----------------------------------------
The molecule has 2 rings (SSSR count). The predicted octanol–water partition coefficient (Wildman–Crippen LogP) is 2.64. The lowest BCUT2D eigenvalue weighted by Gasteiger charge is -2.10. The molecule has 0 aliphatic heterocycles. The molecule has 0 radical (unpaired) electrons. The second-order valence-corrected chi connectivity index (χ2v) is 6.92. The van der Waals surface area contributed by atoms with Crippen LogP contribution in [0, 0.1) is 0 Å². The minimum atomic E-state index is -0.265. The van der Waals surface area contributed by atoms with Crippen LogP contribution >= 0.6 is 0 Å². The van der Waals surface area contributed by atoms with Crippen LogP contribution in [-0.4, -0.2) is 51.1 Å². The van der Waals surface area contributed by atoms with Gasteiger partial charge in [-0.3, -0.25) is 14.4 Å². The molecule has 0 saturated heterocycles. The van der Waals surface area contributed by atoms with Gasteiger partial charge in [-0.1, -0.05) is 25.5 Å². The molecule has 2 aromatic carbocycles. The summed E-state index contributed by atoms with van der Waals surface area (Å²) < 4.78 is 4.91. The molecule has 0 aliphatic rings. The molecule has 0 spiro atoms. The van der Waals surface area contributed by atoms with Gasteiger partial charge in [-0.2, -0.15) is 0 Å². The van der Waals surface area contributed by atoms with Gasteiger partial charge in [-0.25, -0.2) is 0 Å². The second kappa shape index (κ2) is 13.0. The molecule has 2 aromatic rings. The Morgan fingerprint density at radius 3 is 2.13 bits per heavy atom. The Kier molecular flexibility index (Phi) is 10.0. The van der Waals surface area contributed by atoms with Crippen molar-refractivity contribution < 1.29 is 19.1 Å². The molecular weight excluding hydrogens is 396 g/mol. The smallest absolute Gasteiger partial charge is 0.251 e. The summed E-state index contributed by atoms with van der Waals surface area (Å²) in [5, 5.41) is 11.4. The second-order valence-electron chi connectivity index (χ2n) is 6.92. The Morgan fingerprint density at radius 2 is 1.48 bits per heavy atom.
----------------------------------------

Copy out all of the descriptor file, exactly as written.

The molecule has 2 rings (SSSR count). The predicted octanol–water partition coefficient (Wildman–Crippen LogP) is 2.64. The lowest BCUT2D eigenvalue weighted by Gasteiger charge is -2.10. The molecule has 0 aliphatic heterocycles. The molecule has 0 radical (unpaired) electrons. The second-order valence-corrected chi connectivity index (χ2v) is 6.92. The van der Waals surface area contributed by atoms with Crippen LogP contribution in [0, 0.1) is 0 Å². The minimum atomic E-state index is -0.265. The van der Waals surface area contributed by atoms with Crippen LogP contribution >= 0.6 is 0 Å². The van der Waals surface area contributed by atoms with Crippen LogP contribution in [-0.4, -0.2) is 51.1 Å². The van der Waals surface area contributed by atoms with Gasteiger partial charge in [-0.3, -0.25) is 14.4 Å². The molecule has 0 saturated heterocycles. The van der Waals surface area contributed by atoms with Gasteiger partial charge in [-0.1, -0.05) is 25.5 Å². The molecule has 2 aromatic carbocycles. The summed E-state index contributed by atoms with van der Waals surface area (Å²) < 4.78 is 4.91. The molecule has 0 aliphatic rings. The molecule has 0 spiro atoms. The van der Waals surface area contributed by atoms with Gasteiger partial charge in [-0.2, -0.15) is 0 Å². The van der Waals surface area contributed by atoms with Gasteiger partial charge in [-0.25, -0.2) is 0 Å². The second kappa shape index (κ2) is 13.0. The molecule has 2 aromatic rings. The Morgan fingerprint density at radius 3 is 2.13 bits per heavy atom. The Kier molecular flexibility index (Phi) is 10.0. The van der Waals surface area contributed by atoms with Crippen molar-refractivity contribution < 1.29 is 19.1 Å². The molecular weight excluding hydrogens is 396 g/mol. The smallest absolute Gasteiger partial charge is 0.251 e. The summed E-state index contributed by atoms with van der Waals surface area (Å²) in [5, 5.41) is 11.4. The second-order valence-electron chi connectivity index (χ2n) is 6.92. The Morgan fingerprint density at radius 2 is 1.48 bits per heavy atom.